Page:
Guiseppe Nuccio Bertone

September 12, 2004|by JASON STEIN/Wheelbase Communications

The man behind the men was a fascinating fellow.

One historian described him as someone who "oozed urban affluence, a short and foxy-faced man with a penchant for sharp tailoring and sunglasses."

Look at the old photos today, some seven years after his death in 1997 at age 82, and you can still see the style, the confidence and the eye for talent.

But, then, that might have been Giuseppe "Nuccio" Bertone's greatest asset: his eyes.

Self-described as an automotive designer talent scout, Bertone never lifted so much as a pencil in all of his years influencing the world's best cars.


But, make no mistake, Bertone's talent is all around us, even to this day: the Lamborghini Espada and Countach; the Fiat 850 Spider; and the tribute to Enzo Ferrari's son, the Dino coupe.

Working from his Italian design shop - Carrozzeria Bertone - his creative team penned some of the most significant cars of the last century.

Some historians refer to Bertone as the greatest nurturer of design talent in history.

Perhaps for this reason, he didn't even mind living out of the spotlight, allowing his talented designers to make the family name a household name.

Bertone was born in 1912, two years after his father - Giovanni Bertone - opened a carriage building and repair facility in Turin, Italy.

Nicknamed "Nuccio," he joined his father's business in 1934, the same year the company exhibited its special-bodied Fiat Ardita - the Superaerodinimica - at the Turin Auto Show.

In those days, not all cars came with bodywork and there were few factories. Instead, customers looked to a mix of small companies to finish their new vehicle. Bertone was one of them.

But with one regular order - from automaker Lancia in 1927 - the Bertone family became the biggest of the companies that provided bodies.

Armed with a diploma in accounting, young Nuccio began the process of growing the family business while maintaining his hobby as an amateur racer. But when his father retired in 1952, Bertone was faced with a challenge. Few people wanted to wait for their own personal vehicle to be built. As well, many cars were being offered with integrated, welded steel bodies or modules called monocoques. Body panels were an inherent part of the design and the market for conventional carriage builders was shrinking.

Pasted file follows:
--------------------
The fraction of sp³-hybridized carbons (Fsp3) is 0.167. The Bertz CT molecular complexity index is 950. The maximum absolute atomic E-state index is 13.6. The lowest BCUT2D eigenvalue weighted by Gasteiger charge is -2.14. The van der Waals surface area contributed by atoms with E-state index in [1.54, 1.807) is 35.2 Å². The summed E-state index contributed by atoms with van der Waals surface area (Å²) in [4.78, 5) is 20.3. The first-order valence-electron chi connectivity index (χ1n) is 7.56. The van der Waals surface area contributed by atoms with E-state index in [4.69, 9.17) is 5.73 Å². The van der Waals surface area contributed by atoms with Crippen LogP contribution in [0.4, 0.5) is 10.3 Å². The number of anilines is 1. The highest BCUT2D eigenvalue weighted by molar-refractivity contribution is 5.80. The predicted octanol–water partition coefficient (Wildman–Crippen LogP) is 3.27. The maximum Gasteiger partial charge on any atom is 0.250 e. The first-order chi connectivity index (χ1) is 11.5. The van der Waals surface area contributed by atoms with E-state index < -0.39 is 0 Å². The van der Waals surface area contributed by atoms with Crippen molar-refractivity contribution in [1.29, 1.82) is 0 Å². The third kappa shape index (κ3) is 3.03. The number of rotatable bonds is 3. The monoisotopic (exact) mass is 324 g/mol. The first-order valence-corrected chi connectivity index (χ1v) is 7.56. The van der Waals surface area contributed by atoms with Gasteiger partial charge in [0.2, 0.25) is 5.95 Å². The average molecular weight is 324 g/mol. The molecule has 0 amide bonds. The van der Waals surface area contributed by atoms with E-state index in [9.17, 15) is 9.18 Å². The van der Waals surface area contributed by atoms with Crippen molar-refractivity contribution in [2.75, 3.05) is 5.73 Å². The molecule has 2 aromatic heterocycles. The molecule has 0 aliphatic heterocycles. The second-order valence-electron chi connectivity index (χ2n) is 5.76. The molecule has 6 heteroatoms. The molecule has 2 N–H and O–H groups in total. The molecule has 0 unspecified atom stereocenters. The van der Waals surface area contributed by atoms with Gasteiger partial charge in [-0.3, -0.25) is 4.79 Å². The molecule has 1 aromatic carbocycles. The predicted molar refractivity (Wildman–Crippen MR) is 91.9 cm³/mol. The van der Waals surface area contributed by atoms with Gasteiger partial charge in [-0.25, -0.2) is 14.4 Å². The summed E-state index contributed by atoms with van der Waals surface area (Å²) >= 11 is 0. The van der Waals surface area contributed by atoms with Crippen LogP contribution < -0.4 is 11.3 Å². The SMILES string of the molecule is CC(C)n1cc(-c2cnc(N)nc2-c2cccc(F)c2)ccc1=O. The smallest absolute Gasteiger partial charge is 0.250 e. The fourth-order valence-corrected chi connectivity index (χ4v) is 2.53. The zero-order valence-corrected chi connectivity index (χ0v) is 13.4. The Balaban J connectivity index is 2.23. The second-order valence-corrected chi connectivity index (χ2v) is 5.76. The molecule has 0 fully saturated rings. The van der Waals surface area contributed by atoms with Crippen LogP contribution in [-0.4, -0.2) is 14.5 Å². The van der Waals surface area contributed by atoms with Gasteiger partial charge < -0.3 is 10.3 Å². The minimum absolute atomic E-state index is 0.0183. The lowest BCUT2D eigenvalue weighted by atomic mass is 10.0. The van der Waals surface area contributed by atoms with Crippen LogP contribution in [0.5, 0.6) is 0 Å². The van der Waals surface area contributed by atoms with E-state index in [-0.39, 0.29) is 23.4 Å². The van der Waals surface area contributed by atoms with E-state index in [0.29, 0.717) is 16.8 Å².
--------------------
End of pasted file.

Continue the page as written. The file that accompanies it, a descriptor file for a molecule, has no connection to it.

Bertone, with his small series of special-bodied two-seat MG roadsters for the U.S. market, was struggling until Alfa Romeo came into the picture.

When Alfa asked Bertone to build 500 coupe bodies for a new car called the Giulietta Sprint, it was a turning point in automotive history.

Bertone had decided to invest in a manufacturing plant with stamping machinery that would allow his company to shape the Sprint's curvaceous panels. The order for 500 Alfas eventually became 40,000 and, as a natural extension of his business, Bertone was allowed to let loose his creative team and thus formed an internal design house.

With production concerns alleviated, Bertone's shop eventually helped manufacturers with styling, engineering and prototype construction and production.

Bertone would also let his styling chief, Franco Scaglione, run free. Scaglione, already well known around the world at the time, incorporated aircraft influences into aggressive shapes and wonderful pieces of rolling art.

When he left in 1959, Bertone knew he could turn to Giorgetto Giugiaro, an amazingly talented young designer.

When Giugiaro left six years later, Bertone nurtured Marcello Gandini.

All his stylists would become internationally known designers with Bertone's studio fittingly pegged as the talent epicenter.

In it all, Bertone never forgot where he came from and who helped him become successful. When challenged, he could recall the names of colleagues some 60 years back as well as their designs. But he always hinted that there was room for improvement.

"I am pretty satisfied with the final results," he would say of his team, "Well, nothing is perfect."

All the while, Bertone's shop continued to flourish. He opened a large factory in Grugliasco, near Turin, to build niche models for Alfa Romeo and Fiat.

The company set the benchmark for beautiful vehicles, including many Lamborghinis and Ferraris. In fact, inspiring and stunning design was to be expected, not hoped for.

In retrospect, Bertone was able to carry on what his father had begun, but was able to provide quantity and extra styling muscle for his customers.

During the 1970s and 1980s, fortunes fluctuated. There were hits as well as misses.

But, mostly, Bertone set the standard. His once-tiny company stayed a world player in an era of globalization. Until his death in 1997, he earned accolades for being able to spot and develop talent: not to control it, but to unleash it.

He would often visit the studio near Turin on Saturday mornings, "so as to not disturb the designers," he would say. But on Mondays, those same designers found his observations for each and every project.

The man behind the men lived in the shadows but left his mark on the world.

"I drove their pencils."

Jason Stein is a feature writer with Wheelbase Communications. He can be reached at

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